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The Physical Balance Problem

We all know the mechanism of physical balance. The balance is supported at the center and two masses are hung from the two ends. The masses being in the earth's gravitational field (which can be justifiably considered to be an uniform field acting vertically downwards at such a small scale), produce torques which are opposite to each other in direction. If the torques are equal in magnitude then the mass dipole (we can consider the balance beam simply a mass dipole) is at the equilibrium condition, i.e., perpendicular to the earth's gravitational field. If we additionally assume that the arm-lengths of the balance are equal then the above situation assures us that the counterpoised weights and hence masses are equal. Image 1 illustrates this situation. However the real problem is yet to come. Suppose a mischievous experimenter slightly displaces the balance beam from its equilibrium position making it no longer perpendicular to the field. Now as shown in Image 2, the downward acting forces are still equal(both are still mg, as the figure shows). And so are the arms of the forces about the axis of rotation(they no longer have their previous value though, but still, they are equal). That means the torques produced are still equal and opposite. So, my question is, why does the balance come down to its original equilibrium position as soon as it is released? From where does it get this torque to rotate back to its original configuration? Think and answer..;-)

Note by Kuldeep Guha Mazumder
1 year, 3 months ago

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Consider a balance beam that is “bent” (which just means that the center support and the end points of the arms are not strictly collinear). The graphic here shows a greatly exaggerated “bent” beam, the black showing the rest position and the blue showing the same but offset angularly by \(x\).

The downward force by equal weights on either end of the beam are shown in green. The torque force exerted on equal blue arms are shown in red. The net torque is proportional to

\(Cos\left( \theta -x \right) -Cos\left( \theta +x \right) \)

which simplifies to

\(2Sin\left( \theta \right) Sin\left( x \right) \)

which, to a good approximation, follows Hooke’s law


where \(k=2Sin\left( \theta \right) \)

Hence, when the balance beam is offset by small angle \(x\), it will oscillate as if against a spring, and friction losses will bring it to a rest where \(x=0\). Michael Mendrin · 1 year, 3 months ago

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@Michael Mendrin Suppose instead of a balance we take a perfectly straight mass-less rod with two equal masses at two ends and hold at its center. If then we make it offset by a small angle then also it comes back to its original position. Where does it get the torque from in this case? Kuldeep Guha Mazumder · 1 year, 3 months ago

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@Kuldeep Guha Mazumder I would be interested to know of an instance where something free to rotate about its center of gravity will rotate (in a divergence free field of gravity) to some other position and then stay there. A lot of motorcyclists that find themselves at a bad angle mid-air during a jump would like to know that. Michael Mendrin · 1 year, 3 months ago

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@Michael Mendrin Gravity is a curl-free field and not a divergence-free one..it is irrotational..it has high negative divergence..with field sinks at mass distributions..that is why we speak of a scalar and not a vector gravitational potential unlike magnetic potential which is vector (magnetic field is solenoidal).. Kuldeep Guha Mazumder · 1 year, 3 months ago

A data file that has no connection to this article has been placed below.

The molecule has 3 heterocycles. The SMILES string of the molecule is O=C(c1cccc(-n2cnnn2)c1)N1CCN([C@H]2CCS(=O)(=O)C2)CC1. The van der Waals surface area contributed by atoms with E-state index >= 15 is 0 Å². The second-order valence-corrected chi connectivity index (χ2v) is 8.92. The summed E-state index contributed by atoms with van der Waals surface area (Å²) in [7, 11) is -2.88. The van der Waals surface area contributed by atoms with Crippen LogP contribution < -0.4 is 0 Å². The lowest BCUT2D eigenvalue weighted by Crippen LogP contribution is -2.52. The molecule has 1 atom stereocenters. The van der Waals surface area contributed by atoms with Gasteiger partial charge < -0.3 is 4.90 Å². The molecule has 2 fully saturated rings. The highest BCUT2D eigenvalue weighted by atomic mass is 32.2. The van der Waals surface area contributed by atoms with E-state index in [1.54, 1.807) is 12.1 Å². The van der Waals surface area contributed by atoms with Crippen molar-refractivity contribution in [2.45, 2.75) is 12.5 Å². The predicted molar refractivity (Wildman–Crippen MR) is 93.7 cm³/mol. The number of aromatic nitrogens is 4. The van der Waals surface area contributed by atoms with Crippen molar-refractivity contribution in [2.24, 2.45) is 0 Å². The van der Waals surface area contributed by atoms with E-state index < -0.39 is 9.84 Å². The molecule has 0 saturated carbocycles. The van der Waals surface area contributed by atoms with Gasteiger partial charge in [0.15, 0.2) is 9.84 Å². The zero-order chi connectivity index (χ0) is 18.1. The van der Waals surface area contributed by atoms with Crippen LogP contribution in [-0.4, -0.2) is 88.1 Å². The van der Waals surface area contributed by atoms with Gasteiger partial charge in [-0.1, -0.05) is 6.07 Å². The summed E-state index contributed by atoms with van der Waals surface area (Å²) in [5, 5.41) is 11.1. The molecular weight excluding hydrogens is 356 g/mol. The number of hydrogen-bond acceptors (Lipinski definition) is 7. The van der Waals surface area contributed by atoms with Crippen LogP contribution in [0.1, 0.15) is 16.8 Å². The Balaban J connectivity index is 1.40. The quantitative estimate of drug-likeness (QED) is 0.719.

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@Kuldeep Guha Mazumder I'm referring to a local uniform gravitational force on all the parts of the system, i.e., not only irrotational, but in same direction with uniform magnitude. The simplest possible case "as a good approximation of the real thing"

Practical equal arm balance scales don't "right" themselves on account of the fact that gravity does typically have a [incredibly tiny local] divergence. It would take extremely sensitive instruments to be able to detect the divergence. Michael Mendrin · 1 year, 3 months ago

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Comment deleted Jul 16, 2015

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@Kuldeep Guha Mazumder Let's imagine that we're in orbit, like in the ISS. In fact, let's say that we're outside of it. Even the smallest of toy rockets, if placed on one end of the ISS, will be sufficient to rotate it. The work done is very tiny, which is converted into a very tiny angular momentum of the ISS. But it'll thereby keep rotating, it won't stop. It will take more work to make it stop.

In fact, it takes no net work to move the ISS from one angular position to another about its center of gravity. And regardless of what angular position the ISS is, it will stay in that angular position and not move (within a local window) That is the reason why many motorcylists are distressed to find out that they've ended up in a bad angle mid-air during a jump--it isn't easy to right yourself once you're in your own "free fall inertial frame".

The gravitational potential energy in an equal arm balance scale loaded with weights does not change with the angle of the beam, if the pivot point is right through the center of gravity of the beam. The pivot point, in the case of the bent beam, is slightly above it. Hence, in the case of the bent beam, the gravitational potential energy does change with the angle of the beam. (We can make the simplifying assumption that the weights "on the scale" can be point masses at either end of the balance beam, in this analysis). To see how the gravitational potential energy varies in both examples, with the straight balance beam, the weight one one end goes up by an equal distance as the the weight on the other end goes down. This is not the case with the bent balance beam.